Part of the Acorn Archive
Hearts of Oak
CRETEHILL and CRETABODE
The Concrete Barges at each end of Cornwall.
CRETABODE On the Tamar, near Plymouth
Built 1918 Hill, Richards & Co. Ltd., Hamworthy, Poole, U.K.
CRETABODE was launched for Concrete Seacraft Ltd., who were based at Fiddler’s Ferry on the Mersey, and had their subcontractor at Hamworthy, Poole. Hill, Richards & Co. Ltd. were established, under contract to the Marine & General Concrete Construction Syndicate Ltd, the Lake Shipyard at Hamworthy, Poole Harbour.
662 grt, 620 nrt
190ft x 35ft 8ins x 15ft 5ins
Built with concrete guard rail at bow and stern, hatchcombing amidships, and a wheelhouse, funnel and boat in davit aft. The smokestack was from a boiler which served winches, pumps, etc.,.
1917 Ordered as PD 26.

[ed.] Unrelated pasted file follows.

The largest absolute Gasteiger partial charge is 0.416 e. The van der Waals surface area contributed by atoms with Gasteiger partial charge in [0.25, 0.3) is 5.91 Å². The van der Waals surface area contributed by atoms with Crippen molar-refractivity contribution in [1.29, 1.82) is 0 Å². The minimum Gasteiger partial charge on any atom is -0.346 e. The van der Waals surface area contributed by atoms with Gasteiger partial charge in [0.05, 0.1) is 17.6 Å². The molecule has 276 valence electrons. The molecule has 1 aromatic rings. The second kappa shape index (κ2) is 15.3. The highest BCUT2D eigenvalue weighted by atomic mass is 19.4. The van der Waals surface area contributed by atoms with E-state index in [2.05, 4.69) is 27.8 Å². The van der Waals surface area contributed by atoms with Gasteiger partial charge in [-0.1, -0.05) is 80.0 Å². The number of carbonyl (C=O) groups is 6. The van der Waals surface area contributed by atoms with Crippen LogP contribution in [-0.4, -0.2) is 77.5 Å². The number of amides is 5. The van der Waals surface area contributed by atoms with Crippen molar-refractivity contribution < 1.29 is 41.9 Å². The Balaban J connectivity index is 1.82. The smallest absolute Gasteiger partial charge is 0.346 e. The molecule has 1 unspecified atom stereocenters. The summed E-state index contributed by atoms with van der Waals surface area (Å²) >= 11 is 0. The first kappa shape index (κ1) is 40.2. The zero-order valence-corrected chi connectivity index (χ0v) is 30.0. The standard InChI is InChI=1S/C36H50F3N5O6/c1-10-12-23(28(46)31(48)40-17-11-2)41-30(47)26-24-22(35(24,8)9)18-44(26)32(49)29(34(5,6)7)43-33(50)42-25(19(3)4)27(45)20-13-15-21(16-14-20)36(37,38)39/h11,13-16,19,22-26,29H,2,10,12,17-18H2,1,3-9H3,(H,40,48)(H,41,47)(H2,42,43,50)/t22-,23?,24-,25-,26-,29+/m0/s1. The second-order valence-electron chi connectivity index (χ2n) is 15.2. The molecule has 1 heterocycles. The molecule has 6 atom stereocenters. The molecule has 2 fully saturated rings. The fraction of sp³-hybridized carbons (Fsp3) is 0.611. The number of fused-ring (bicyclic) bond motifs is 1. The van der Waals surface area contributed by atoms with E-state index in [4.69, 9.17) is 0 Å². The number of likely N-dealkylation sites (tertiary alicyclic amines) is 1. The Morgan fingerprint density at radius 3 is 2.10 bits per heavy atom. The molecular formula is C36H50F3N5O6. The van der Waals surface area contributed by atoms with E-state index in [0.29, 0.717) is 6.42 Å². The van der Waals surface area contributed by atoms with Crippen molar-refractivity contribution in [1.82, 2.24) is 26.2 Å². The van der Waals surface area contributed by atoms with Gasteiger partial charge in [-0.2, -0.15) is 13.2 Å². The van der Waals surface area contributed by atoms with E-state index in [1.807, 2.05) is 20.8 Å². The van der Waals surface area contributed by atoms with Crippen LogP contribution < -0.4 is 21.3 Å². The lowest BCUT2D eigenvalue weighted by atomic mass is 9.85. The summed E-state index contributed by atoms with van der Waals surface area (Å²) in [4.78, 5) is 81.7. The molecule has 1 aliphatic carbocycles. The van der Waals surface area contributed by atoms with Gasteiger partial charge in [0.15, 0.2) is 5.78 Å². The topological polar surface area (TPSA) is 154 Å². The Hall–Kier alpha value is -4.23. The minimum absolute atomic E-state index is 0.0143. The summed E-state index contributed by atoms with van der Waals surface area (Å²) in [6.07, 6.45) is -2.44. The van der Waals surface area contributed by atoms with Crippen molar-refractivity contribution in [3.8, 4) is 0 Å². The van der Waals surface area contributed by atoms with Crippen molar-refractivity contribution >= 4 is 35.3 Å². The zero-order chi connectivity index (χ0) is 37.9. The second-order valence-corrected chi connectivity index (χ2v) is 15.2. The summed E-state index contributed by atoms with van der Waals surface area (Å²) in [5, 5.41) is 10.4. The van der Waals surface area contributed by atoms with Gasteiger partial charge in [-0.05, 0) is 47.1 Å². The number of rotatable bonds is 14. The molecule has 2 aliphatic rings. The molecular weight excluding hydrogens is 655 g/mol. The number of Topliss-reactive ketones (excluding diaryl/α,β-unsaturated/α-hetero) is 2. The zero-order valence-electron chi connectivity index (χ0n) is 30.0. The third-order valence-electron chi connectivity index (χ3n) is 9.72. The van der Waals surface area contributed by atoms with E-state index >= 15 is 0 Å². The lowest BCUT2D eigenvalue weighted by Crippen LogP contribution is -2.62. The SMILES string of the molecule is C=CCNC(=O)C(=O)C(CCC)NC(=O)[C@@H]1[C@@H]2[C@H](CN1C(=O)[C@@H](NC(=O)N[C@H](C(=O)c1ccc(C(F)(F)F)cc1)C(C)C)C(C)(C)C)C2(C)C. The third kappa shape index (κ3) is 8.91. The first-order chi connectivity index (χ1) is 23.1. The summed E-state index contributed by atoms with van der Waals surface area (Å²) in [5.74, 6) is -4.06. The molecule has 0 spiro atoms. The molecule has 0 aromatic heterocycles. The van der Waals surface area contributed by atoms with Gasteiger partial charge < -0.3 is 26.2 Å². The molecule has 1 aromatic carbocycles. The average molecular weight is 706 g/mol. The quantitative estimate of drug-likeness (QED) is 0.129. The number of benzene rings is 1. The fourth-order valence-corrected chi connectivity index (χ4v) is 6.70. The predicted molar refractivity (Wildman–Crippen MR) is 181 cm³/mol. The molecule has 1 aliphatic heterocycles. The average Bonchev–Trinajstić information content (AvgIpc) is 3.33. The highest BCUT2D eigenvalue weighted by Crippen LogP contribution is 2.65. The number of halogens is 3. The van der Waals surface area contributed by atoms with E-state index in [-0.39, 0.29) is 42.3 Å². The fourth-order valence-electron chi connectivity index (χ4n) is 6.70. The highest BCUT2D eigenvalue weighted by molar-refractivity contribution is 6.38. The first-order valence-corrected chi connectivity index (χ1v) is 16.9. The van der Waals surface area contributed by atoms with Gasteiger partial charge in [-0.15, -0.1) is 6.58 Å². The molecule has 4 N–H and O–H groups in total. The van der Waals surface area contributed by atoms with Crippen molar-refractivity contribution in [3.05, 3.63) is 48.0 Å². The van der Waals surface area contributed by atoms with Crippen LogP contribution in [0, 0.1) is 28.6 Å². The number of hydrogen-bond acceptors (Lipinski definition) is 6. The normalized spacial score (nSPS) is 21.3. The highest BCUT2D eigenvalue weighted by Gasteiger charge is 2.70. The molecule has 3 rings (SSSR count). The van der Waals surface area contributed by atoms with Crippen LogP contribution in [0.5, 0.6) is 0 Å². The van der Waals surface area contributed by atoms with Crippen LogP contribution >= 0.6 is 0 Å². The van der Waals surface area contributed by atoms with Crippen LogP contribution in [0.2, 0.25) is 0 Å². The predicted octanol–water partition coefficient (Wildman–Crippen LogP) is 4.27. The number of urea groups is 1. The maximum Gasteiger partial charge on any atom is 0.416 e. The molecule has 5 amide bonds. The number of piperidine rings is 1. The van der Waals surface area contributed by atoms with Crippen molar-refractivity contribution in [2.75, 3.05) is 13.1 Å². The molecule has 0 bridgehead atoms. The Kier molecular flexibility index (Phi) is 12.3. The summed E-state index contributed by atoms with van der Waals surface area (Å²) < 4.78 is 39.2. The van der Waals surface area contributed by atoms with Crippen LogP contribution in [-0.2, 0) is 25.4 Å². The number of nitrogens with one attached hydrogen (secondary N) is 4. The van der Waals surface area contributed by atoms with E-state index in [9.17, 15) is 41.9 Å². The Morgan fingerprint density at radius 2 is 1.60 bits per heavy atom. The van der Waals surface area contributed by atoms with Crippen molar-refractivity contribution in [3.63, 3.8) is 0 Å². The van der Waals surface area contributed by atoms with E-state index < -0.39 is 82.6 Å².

1918 Completed for The Shipping Controller, London, U.K. as CRETABODE.
1921 Transferred to The Board of Trade, London, U.K.
1922 Crete Shipping Co. Ltd., London, U.K. (managed by Stelp & Leighton Ltd.)
1923 Albert Batchelor, Broadstairs
1935 George Batchelor, Rochester
1936 George J. Mills, Higham
1942 Sold to U.K. Government
The CRETABODE was laid up ( with CRETEFIELD and CRETESHORE ) between the wars, at Wiveliscombe Creek, near Plymouth.
Viscount Lennox-Boyd acquired Ince Castle around 1955. He was Colonial Secretary 1954-59. He objected to these hulks being placed in front of his house and the Queen’s harbourmaster had them moved to the Torpoint shore, around 1955.
Locals again objected and one of the hulks was towed out to sea and scuttled,
The CRETABODE had been damaged when it had been beached, but later she was re-floated with great difficutly and towed to her present position off Deadman’s Point, St Johns Lake, on the Cornish side of the Tamar estuary, protecting the shore of HMS Raleigh.
Thanks to David Page for the pictures of the CRETABODE